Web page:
With slight modifications can use our normal algorithms for doing binary math. Take addition for example. We are familiar with adding base ten numbers column by column, carrying to the next column any time we get a value of 10 or more in the present column. In base two, each column can only store a 0 or a 1. So any value over 1 means we have to carry. 2 ($${10}_2$$) means “zero in this column, carry a 1”, 3 ($${11}_2$$) means “one in this column, carry a 1”, 4 ($${100}_2$$) means “carry a 1 two columns over”, etc…

  0 + 0 0  0 + 1 1  1 + 0 1  1 + 1 10  1 1 + 1 11  1 1 1 + 1 100

For multi-digit numbers, simple work from right to left, adding each column and carrying as necessary:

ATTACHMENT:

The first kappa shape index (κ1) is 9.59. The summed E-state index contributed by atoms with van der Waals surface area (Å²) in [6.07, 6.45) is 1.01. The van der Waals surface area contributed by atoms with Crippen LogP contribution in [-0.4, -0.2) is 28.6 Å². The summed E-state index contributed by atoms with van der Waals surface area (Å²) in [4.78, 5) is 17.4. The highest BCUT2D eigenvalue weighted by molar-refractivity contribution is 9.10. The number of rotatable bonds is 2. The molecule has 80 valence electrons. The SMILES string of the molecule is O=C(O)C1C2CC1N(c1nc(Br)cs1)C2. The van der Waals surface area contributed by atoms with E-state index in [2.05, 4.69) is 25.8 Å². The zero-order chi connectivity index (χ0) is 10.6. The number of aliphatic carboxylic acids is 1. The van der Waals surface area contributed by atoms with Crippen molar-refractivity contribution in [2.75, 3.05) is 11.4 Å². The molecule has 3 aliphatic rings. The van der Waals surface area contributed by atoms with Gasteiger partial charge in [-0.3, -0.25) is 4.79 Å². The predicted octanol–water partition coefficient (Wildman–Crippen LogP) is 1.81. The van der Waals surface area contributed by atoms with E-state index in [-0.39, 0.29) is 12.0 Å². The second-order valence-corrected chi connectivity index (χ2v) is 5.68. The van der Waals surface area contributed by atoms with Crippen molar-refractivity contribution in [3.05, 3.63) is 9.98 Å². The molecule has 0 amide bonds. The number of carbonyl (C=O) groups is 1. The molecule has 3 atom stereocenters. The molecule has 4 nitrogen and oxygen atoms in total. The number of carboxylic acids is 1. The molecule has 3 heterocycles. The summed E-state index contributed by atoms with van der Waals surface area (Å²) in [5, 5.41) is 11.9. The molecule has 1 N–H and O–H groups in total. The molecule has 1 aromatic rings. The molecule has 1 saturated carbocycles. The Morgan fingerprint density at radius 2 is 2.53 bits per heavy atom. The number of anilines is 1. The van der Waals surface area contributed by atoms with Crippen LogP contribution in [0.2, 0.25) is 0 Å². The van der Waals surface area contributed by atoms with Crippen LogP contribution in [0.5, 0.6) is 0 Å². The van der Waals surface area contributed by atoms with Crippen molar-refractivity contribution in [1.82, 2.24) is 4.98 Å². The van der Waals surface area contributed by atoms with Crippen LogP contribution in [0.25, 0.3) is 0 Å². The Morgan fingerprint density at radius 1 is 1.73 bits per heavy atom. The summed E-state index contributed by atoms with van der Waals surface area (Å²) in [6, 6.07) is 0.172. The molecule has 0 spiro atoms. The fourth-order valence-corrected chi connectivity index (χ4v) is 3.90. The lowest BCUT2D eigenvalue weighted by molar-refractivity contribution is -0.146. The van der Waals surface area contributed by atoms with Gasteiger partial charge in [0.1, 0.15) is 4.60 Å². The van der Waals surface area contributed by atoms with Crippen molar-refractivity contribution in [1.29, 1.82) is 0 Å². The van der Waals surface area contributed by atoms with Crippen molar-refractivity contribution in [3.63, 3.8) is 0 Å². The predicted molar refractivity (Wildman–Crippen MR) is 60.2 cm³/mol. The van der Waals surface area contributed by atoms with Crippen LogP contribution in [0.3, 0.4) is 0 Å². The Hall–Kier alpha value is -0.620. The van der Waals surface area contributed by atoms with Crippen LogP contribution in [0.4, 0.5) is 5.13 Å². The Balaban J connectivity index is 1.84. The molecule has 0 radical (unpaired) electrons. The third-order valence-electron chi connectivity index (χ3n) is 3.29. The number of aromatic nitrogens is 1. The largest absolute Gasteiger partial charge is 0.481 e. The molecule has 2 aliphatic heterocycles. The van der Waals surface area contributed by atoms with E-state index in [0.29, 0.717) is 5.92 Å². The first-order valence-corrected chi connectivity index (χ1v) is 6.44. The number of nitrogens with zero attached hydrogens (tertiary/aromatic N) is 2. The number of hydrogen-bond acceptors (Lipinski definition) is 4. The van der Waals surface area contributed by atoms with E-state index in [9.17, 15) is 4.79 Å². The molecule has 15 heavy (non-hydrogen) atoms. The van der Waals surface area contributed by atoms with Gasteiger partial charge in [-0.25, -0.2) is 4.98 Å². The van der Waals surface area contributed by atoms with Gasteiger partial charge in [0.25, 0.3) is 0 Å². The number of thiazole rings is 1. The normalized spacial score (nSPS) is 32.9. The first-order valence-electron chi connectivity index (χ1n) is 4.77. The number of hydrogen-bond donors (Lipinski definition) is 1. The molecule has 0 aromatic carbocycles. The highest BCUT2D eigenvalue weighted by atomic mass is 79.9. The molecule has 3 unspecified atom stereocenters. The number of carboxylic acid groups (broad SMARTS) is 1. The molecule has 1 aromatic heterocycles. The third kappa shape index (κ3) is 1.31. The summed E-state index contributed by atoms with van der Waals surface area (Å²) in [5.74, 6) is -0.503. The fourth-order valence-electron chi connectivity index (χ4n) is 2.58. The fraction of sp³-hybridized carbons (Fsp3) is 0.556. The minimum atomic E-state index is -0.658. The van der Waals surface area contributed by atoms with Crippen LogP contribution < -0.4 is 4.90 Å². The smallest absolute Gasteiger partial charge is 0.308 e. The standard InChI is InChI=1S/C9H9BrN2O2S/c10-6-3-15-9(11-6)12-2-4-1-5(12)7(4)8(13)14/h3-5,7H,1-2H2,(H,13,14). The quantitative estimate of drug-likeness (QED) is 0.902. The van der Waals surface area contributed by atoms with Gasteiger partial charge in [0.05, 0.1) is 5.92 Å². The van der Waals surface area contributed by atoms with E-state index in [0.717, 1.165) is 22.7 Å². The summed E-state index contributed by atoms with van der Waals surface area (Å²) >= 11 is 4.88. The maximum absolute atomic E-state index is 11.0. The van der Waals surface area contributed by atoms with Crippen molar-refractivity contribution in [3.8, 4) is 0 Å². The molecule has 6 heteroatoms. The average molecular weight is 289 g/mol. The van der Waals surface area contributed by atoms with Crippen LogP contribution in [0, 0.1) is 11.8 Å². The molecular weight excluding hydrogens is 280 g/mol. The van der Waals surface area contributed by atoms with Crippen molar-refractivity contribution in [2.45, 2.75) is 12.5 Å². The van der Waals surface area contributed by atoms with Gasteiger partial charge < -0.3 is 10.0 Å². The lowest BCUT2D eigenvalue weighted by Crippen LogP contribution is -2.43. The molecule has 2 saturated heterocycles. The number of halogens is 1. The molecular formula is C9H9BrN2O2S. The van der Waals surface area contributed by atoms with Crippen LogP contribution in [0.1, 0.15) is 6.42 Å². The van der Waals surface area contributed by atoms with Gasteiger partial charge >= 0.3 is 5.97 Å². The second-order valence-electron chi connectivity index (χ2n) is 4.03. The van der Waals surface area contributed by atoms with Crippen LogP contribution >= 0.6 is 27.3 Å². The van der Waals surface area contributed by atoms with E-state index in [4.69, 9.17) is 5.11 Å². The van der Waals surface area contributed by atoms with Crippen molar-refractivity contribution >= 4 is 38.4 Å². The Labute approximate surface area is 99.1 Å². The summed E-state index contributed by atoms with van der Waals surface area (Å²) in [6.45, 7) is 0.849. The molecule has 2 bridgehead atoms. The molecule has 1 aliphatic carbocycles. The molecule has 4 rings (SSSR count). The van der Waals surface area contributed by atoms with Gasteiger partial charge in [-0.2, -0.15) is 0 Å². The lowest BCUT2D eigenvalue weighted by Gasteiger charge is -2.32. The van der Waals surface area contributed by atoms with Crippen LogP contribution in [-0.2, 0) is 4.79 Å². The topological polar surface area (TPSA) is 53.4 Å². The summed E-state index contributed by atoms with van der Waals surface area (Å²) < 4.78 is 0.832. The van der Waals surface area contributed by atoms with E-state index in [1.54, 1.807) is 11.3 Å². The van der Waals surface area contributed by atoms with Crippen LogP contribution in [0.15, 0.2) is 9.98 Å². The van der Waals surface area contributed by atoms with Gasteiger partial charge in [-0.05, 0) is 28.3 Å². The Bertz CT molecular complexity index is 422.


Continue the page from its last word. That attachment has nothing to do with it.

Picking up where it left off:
Animation used by permission of Virginia Tech

### Overflow

One thing we do have to watch out for any time we have a fixed number of bits to represent numbers is overflow. That is when a value becomes too large to store in the bits we have. When we are doing math on paper, we can add as many digits as we need. But when an electric circuit is doing math, there are a fixed number of digits that can be represented. For example, say we are using 4-bit numbers and we try to add 9 + 9 ($${1001}_2$$ + $${1001}_2$$) - any bits past 4 need to be discarded.

1  1    (Carries)
1001   (9)
+1001   (9)
10010   (18)
Keep only the last 4 bits:
0010   (2 !?!)


9 + 9 gave us just 2 because we can not store the bit that should represent 16. This is an overflow error. Circuits in computers have to detect when there is a carry-out of the last digit so it can signal an error and software developers have to be careful to watch for these errors. Computers use many more than 4 bits to store each number, but any fixed representation will have limits to how big a value can be stored.